Tuesday, August 26, 2008

Fertilising the Bioenergy Revolution . . . . .

About 75% of all fertilizers and fertilizer technology used around the world today were developed or improved during the 1950s to 1970s by scientists and engineers at the Tennessee Valley Authority (TVA) in the United States... _Biopact
If the biosphere of Earth is to provide a substantial portion of future biofuels and electrical power, the process will need to be fertilised in a sustainable way. Nothing is gained by depleting soils or destroying land and ocean habitats of plants and animals.
Borlaug thinks the price tag for increasing productivity in Africa might be quite high unless new fertilizers are developed. The fertilizer industry therefor needs to do everything in its power to minimize that cost. Farmers are paying way too much for fertilizer products because we are transporting millions of tons of material that is not nutrient and because much of the nutrients in applied fertilizers are never used by the crop. Nutrient losses to the environment are high with consequences for global warming and water pollution, Borlaug says.

According to Borlaug, work should begin now on the next generation of fertilizer products using advanced techniques such as nanotechnology and molecular biology, especially in conjunction with plant genetics research. 'Smart' fertilizer products that will release nutrients only at the time and in the amount needed should be developed, he thinks.
Meanwhile, scientists are trying to understand how cyanobacteria can be twice as efficient (even up to ten times more efficient) as plants in converting the sun's radiant energy to chemical energy.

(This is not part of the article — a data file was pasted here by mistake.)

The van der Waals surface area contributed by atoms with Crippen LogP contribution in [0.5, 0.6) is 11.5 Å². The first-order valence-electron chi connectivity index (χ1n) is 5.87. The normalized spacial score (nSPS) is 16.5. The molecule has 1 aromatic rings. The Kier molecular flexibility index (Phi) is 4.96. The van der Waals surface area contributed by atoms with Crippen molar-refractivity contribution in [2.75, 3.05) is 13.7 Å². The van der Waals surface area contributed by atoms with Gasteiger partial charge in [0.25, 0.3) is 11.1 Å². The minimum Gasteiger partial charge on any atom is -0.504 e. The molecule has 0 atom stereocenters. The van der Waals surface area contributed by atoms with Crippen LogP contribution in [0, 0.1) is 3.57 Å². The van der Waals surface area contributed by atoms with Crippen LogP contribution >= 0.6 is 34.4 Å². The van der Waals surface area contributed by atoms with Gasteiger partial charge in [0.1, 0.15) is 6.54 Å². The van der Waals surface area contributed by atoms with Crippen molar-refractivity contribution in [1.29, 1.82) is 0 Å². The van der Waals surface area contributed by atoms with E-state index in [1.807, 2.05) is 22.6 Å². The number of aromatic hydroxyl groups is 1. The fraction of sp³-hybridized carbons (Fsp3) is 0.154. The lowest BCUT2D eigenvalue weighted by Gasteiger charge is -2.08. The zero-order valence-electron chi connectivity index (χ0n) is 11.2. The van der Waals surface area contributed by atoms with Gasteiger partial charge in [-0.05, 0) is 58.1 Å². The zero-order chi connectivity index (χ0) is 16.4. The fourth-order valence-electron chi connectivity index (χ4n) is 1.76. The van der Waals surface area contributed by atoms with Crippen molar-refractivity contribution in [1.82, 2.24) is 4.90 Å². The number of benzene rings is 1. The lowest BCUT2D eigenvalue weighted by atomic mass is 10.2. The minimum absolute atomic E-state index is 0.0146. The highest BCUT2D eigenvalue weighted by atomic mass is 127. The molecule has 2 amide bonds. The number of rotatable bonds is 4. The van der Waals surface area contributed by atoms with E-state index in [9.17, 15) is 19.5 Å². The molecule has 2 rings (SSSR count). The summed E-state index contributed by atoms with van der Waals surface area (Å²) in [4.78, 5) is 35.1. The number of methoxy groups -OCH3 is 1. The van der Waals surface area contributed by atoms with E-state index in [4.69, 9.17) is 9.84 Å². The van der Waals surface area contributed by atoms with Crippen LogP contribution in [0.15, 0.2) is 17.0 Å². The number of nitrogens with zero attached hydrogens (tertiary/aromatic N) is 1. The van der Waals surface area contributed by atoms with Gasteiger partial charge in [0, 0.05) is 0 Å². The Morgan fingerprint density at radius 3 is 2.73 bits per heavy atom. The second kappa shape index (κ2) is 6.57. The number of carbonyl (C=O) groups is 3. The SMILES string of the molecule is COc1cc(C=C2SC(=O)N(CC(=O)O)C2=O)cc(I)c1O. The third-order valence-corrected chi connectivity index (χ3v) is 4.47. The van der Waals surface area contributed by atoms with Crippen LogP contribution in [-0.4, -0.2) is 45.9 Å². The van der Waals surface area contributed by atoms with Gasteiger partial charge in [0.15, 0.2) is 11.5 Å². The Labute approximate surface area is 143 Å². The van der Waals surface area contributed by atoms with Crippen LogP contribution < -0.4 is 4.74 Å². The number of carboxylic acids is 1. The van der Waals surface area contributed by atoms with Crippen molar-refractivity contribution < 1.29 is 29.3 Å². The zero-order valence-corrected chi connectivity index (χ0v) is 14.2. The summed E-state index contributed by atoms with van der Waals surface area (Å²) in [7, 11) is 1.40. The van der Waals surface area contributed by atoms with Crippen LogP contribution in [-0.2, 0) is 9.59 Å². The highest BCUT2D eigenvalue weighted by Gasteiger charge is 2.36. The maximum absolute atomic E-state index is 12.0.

In other news, syngas made from the gasification of biomass is finally being understood by more people as a promising approach to bioenergy.
Reducing solid waste was a key consideration in the founding of Ze-gen. Davis said more than 300 million tons of waste end up in US landfills every year, about 15 percent of it wood waste from construction. Ze-gen's idea: Tap the waste's energy potential.

The company's engineers determined that channel induction furnaces used in the steel industry provided an energy-efficient way to turn construction debris into a high-quality, clean syngas. The electricity used for the furnace offsets about 15 percent of the energy produced by the syngas, Davis said.

The construction debris is first ground up, then injected deep into the molten metal with ceramic cylinders, much like dipping forks into a fondue pot. The intense heat converts the debris to gas. Heavy metals, such as lead from paint, settle to the bottom of the bath while other contaminants are trapped in crust of silica, known as slag, that forms on top.
There are many other approaches to biomass gasification, but the molten metal approach has the advantage of separating out and trapping contaminants.



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